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In this piercing, polished documentary, a married couple discuss their views and fears to a camera that spies on their each and every movement - in cinemas and also on Curzon Home Cinema on Friday, February 10th.

A promising British author’s career is being tested when her husband is tasked with playing the emotional spouse that has nominally been played by a woman. Devorah Baum balances her burgeoning success with a tricky family life, a scenario that’s made even dicier due to a prying camera that records every move. Yet this is a worthwhile experiment, because it documents the fragility of the male spirit, demonstrating an avenue that her husband – and every husband – could follow.

If you’ve been slacking in gender studies, you’ll have to make up your own opinion on the album, because the film doesn’t necessarily offer a suitable idea, but aims to create a dialogue men and women can engage in critically. What the film offers is a portrait of a marriage in full flow, capturing the pair in many guises. To some, they are two interesting individuals bringing their life philosophies into a marital pot; to others, she is a bright, vibrant woman who is enjoying the fruits of her success; and then there’s Josh Appignanesi who comes as a brilliant man, caught on a wave that is largely his partner’s creation.

One way or another, Baum and Appignanesi perpetuate stereotypes thought to be antiquated for a 21st century audience, yet they’re remarkably progressive in other areas. Better still, they genuinely seem to love each other, which is evident from the embrace they share at an airport. In many ways, the film is evocative of the brave work John Lennon and Yoko Ono were willing to showcase to the world, exposing marriage as both an exciting outlet and an institution that needs to be worked on if it wishes to survive. Husband is a brave film that flits between fiction and friction, culminating in a product that’s tense but deeply watchable, even if it asks audiences to journey with a couple they may not be particularly familiar with.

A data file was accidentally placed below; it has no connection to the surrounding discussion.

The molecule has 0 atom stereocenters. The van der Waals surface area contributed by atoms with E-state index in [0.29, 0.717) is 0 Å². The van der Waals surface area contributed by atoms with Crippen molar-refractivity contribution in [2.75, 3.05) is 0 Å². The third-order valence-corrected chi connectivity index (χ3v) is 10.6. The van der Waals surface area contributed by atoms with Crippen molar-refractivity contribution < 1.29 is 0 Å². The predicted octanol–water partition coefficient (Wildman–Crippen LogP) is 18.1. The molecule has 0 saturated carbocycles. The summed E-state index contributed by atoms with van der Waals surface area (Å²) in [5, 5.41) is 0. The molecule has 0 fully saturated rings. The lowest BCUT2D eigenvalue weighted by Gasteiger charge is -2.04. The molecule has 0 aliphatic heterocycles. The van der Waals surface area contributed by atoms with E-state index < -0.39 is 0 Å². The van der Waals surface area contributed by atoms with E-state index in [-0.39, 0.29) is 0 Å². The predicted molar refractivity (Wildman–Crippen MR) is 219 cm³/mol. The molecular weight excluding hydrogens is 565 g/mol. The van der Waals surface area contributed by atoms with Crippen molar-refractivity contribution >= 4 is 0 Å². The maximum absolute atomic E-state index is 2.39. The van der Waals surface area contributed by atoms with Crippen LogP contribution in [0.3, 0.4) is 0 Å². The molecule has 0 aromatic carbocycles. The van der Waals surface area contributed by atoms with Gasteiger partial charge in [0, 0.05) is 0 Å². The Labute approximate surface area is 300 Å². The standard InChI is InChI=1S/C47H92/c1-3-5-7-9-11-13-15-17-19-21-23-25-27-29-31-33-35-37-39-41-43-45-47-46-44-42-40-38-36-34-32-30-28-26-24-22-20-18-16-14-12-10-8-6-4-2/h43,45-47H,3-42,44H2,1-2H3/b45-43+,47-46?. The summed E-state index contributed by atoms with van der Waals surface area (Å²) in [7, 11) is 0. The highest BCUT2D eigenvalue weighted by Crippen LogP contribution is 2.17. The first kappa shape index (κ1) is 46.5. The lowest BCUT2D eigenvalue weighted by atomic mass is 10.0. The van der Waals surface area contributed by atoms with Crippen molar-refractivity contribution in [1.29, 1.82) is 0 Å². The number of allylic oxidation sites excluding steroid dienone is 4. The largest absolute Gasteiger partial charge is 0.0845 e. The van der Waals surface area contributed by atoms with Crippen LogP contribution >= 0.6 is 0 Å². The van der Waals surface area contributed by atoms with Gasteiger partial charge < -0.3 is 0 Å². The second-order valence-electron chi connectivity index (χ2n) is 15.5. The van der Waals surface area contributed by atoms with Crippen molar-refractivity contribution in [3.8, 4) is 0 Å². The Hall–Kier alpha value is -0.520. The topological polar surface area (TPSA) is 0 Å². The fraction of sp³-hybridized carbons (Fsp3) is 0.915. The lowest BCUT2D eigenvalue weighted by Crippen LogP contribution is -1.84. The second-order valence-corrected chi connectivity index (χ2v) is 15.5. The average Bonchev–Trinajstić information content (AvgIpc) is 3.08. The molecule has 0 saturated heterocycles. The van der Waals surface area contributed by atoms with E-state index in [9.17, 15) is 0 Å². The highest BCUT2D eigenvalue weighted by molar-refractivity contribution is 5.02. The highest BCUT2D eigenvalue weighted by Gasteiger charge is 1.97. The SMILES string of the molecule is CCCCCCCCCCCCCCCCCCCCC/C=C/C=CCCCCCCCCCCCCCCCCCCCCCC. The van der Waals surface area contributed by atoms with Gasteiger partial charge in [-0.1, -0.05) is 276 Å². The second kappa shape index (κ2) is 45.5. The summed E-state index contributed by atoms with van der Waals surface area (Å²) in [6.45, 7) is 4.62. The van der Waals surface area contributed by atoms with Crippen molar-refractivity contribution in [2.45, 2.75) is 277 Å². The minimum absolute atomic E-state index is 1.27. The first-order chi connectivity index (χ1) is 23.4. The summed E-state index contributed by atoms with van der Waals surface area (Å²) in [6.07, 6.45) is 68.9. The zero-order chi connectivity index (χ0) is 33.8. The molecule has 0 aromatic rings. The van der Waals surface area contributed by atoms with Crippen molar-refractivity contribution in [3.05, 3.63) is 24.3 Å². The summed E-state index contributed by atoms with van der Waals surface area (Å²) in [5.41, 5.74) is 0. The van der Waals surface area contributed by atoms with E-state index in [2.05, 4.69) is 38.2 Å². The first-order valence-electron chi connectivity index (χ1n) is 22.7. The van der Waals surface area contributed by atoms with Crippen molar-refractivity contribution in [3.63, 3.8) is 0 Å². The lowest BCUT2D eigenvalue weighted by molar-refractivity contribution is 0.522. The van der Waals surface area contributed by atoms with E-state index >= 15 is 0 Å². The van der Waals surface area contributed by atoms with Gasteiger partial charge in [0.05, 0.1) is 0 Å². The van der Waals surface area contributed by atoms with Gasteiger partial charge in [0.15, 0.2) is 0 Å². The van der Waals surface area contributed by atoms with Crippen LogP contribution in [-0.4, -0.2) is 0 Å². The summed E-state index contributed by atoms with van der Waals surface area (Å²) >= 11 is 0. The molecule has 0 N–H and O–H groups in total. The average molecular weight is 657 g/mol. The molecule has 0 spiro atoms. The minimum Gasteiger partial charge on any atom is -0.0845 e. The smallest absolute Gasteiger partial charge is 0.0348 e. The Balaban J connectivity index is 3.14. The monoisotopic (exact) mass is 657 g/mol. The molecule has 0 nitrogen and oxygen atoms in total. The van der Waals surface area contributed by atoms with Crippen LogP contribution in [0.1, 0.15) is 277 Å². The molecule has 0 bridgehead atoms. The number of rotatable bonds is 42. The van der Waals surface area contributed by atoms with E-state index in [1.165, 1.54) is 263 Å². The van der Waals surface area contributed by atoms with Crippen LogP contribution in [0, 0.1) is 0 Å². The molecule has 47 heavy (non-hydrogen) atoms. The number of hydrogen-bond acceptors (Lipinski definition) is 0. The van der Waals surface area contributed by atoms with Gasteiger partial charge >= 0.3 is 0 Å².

Behind the couple, a third character enters. It’s neither a child nor an adult, but a city looming over the pair, that’s as sparky and nuanced as the love they are attempting to grow. It’s New York, a beguiling, bewildering city that boasts a looming shadow over everyone who walks underneath it. As if responding to the towers over them, the couple remember their place in life, structuring their feelings to tailor to the present. New York will stand after you and I have finished our earthly journeys, but the love (or perception of it) depends on the commitment of the people behind it.

Husband is in cinemas and also on Curzon Home Cinema on Friday, February 10th.


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